Welcome to Ready Country Club 

A Firewise Community

Spring 2024 Curbside Clean-up May 6-10, 2024

About Ready Country Club:

Ready Country Club (RCC ) is an informal group of volunteer Country Club neighbors who want to promote fire safety in the San Rafael Country Club community.  RCC is not a Homeowners Association (HOA) and does not plan to levy dues or have rules and regulations. Our goal is simply to encourage and support our neighborhood homeowners to make their homes safer, for the benefit of all.

A committee was formed late in 2019 which worked on the development of a plan and an Application to secure "FireWise" status for the community.  This was achieved early in May 2020 and was renewed in 2022.

Current members of the committee can be found in Contacts."

We invite all neighbors in the Country Club area to join us:

San Rafael Country Club is located in the Wildland-Urban Interface (WUI) where homes are intermixed with open space and wildland vegetation. Although not listed as one of the 23 communities in Marin County listed on CAL FIRE’S Communities at Risk list, our neighborhood’s designation in the WUI puts us at high risk from wildfires. 

Country Club is located in eastern San Rafael, east of Highway 101 and off of Point San Pedro Road. Accessible from San Rafael’s city streets, the neighborhood is a mix of the City of San Rafael and unincorporated Marin County.  The RCC neighborhood isbordered on the south by the San Pablo Bay; the north-east by open space (Gold Hill, San Pedro Mountain, Harry Barbier Memorial Park, and China Camp State Park); the east by the communities of Loch Lomond, Glenwood and Bay Side Acres; and the north-west by Dominican/Black Canyon and the City of San Rafael.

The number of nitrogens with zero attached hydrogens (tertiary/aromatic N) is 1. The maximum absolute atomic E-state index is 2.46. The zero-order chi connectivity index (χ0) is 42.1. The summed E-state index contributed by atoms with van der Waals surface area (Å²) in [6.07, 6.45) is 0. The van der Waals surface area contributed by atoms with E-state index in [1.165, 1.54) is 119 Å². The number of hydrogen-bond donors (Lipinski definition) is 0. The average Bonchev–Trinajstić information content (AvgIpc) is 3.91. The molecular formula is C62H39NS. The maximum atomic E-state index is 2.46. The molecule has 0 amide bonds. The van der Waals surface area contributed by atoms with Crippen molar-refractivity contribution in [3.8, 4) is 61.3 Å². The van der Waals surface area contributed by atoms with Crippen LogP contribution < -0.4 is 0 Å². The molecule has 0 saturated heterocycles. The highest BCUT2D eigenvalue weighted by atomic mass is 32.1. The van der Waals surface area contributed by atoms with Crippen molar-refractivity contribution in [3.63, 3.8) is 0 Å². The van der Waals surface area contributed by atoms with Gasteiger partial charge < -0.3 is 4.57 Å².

The Country Club Area encompasses some or all of the following roads: Alta Vista Way, Brodea Way, Crown Point Road, Deer Park Avenue, Dominican Way, Fairway Drive, Highland Avenue, Junipero Serra Avenue, Lunada Court, Madeline Lane, Margarita Drive, Marina Boulevard, Marina Court Drive, Moncada Way, Montecito Road, Morgan Lane, Pigeon Hollow Road, Point San Pedro Road, Sea view Avenue, Sea View Drive, Summit Avenue and West Seaview Avenue,.  

Country Club consists of 298 acres of approximately 1000 people and 315 homes. The neighborhood features large single-family residences on flat and hillside lots averaging between 1 and 2 acres, many with locked gates and narrow driveways. With recent average neighborhood sales prices of $1.75 million, total residential property value likely exceeds $500 million.

Most of the homes were built in the 1950’s and 1960’s. As an older, fully developed neighborhood, minimal growth is anticipated. 

The average age of a County Club resident is 60 years’ old. 89% of residents are homeowners. Only 21% of residents are families with children.

How Homeowners Can Help

Benefits of Becoming a Firewise Community

Country Club Fire, June 10, 2010

Country Club Fire Danger...............................................................................more

A wildland fire is influenced by three main elements:  weather, topography, and fuels.

Weather (temperature, wind and relative humidity)

Over the course of the year, the temperature in San Rafael typically varies from 42°F to 76°F and is rarely below 34°F or above 85°F.  This pattern may be altered going forward by climate change.

The wind experienced at any given location in Country Club depends on local topography; wind speed and direction may vary more than reported averages. Wind speed is more volatile at ridge levels and above the canopy of vegetation. 

The windier part of the year lasts for 5.5 months, from February 9 to July 26, with average wind speeds of more than 8.0 miles per hour. The calmer time of year lasts for 6.4 months, from July 26 to February 9.

The wind is often from the west for 9.3 months--from February 8 to November 16. The wind is often from the north for 2.7 months--from November 16 to February 8.